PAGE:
4.8. Overlay Declarations

Overlaying may be found desirable when COMMON data is required in some segments and not in others, as it enables global data space to be re-used for other purposes. However, indiscriminate use of overlaying should be avoided, as it can lead to confusion and obscurity. The facility causes apparently different data references to refer simultaneously to the same objects of data, i.e. as alternative names for the same storage locations. To form an overlay declaration, an ordinary data declaration is preceded by a phrase of the form


where Base is a data reference which has previously been covered by a declaration in the same COMMON communicator or in the same segment. The base may be a simple reference, on-dimensional array reference or a table reference treated as a one-dimensional array of whole words. If the array or table identifier is not indexed, it refers to the location of its zero'th element (which may be conceptual). Storage allocated by the overlay declaration starts from the base, proceeds serially (as in Section 4.5) and will not be overlaid by succeeding declarations unless these are themselves overlay declarations. The syntax of an overlay declaration is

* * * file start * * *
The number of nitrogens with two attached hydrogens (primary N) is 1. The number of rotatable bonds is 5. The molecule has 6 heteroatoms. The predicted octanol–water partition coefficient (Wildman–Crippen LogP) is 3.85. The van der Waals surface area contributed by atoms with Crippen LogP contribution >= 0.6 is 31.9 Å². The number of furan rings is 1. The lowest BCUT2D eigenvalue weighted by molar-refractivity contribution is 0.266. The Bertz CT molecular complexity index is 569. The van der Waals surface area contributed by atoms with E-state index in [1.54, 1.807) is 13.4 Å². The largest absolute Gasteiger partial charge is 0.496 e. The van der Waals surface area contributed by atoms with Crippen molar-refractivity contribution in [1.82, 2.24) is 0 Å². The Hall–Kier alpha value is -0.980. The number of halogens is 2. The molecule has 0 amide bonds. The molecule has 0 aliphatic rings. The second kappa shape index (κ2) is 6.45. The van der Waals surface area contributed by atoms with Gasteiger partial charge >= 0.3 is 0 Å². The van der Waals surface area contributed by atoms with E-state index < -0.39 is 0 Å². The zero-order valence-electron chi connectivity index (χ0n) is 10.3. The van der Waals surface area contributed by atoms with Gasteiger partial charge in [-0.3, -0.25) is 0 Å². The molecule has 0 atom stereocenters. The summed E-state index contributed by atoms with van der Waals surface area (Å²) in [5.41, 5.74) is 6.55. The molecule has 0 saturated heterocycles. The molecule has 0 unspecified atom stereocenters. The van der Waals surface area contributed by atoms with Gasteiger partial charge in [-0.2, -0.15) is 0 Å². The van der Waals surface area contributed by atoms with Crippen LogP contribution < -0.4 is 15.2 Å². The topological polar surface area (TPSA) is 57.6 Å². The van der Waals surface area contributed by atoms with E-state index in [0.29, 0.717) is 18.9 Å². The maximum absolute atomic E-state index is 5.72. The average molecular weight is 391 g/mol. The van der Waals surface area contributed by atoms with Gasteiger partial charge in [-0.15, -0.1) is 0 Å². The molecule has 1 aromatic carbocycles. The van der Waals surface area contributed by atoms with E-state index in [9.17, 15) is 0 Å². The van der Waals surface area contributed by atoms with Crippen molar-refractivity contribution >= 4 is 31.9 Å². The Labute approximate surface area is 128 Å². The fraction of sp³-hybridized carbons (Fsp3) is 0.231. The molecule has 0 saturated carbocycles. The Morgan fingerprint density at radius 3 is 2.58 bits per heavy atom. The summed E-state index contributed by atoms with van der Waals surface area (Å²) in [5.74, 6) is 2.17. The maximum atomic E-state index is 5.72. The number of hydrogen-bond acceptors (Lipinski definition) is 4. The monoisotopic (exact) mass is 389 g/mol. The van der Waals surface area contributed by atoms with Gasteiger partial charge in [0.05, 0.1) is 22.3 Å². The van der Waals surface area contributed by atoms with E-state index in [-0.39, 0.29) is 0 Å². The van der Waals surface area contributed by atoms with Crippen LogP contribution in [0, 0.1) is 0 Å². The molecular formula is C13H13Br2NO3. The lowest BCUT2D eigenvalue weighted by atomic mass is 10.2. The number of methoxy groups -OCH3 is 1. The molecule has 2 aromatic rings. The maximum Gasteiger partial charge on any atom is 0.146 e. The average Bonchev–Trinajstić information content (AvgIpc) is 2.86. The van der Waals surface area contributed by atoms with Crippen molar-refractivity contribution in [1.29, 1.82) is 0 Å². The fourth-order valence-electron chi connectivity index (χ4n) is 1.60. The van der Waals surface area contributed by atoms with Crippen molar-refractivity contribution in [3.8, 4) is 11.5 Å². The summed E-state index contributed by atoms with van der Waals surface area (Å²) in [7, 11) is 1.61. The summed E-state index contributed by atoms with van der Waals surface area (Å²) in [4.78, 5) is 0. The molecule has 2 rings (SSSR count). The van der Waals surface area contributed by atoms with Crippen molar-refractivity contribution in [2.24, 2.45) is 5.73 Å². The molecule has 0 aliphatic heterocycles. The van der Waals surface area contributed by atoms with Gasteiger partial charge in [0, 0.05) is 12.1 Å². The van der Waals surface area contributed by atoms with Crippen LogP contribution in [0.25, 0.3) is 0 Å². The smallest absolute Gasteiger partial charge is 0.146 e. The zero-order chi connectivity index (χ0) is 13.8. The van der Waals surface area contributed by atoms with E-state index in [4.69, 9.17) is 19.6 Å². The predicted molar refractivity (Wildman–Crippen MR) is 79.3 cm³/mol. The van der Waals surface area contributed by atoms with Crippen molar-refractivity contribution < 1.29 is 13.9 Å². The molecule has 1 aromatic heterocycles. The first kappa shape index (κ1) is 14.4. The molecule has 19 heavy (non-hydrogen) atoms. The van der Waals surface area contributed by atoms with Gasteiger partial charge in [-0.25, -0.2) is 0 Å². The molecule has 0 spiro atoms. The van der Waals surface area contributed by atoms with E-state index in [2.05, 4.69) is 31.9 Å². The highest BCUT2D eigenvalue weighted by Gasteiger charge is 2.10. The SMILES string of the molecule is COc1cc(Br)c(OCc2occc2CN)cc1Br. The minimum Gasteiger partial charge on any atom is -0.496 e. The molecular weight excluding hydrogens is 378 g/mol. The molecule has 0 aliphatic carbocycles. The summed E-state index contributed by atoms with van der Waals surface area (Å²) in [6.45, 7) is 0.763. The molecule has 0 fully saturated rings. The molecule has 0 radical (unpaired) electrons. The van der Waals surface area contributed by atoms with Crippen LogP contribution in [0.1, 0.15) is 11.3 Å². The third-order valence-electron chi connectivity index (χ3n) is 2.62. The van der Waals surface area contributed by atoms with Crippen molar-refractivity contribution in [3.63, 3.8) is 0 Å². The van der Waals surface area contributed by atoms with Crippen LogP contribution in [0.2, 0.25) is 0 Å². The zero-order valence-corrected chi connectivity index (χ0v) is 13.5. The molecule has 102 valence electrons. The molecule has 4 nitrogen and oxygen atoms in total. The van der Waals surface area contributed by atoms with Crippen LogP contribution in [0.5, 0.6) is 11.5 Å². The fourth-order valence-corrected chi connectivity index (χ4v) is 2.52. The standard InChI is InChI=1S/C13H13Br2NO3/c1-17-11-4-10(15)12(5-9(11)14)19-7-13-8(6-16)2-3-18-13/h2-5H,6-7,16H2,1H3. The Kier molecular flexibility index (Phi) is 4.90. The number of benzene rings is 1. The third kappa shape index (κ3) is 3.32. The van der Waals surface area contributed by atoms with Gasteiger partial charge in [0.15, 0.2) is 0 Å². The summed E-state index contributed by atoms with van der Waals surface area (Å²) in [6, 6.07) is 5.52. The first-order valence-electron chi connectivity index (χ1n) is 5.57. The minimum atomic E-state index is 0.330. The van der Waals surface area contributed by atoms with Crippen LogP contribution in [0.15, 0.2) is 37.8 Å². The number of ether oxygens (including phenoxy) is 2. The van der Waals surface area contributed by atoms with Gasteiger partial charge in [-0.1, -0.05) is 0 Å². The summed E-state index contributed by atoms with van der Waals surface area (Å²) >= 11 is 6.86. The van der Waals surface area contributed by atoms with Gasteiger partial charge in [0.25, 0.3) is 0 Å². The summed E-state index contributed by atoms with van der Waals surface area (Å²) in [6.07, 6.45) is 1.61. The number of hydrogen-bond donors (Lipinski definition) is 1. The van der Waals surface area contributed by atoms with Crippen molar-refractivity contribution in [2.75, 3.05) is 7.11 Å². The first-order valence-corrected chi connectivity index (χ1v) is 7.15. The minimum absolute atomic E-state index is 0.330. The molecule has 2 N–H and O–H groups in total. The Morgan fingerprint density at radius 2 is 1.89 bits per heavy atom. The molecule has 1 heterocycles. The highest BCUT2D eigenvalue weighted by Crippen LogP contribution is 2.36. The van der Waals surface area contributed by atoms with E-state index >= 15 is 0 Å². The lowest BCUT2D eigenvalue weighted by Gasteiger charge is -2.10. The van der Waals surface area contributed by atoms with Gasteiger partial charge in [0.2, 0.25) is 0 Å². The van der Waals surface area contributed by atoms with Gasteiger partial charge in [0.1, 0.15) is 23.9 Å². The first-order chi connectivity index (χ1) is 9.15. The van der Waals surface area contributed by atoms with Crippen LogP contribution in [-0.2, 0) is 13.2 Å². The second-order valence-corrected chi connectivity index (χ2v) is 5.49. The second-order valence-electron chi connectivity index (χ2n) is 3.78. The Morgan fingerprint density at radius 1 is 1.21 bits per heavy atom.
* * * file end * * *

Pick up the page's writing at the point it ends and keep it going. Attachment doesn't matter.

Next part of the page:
Overlaydec ::= 
     OVERLAY  Base WITH Datadec 

Base ::= 
    (  Id )
     Id [  Signedinteger  ]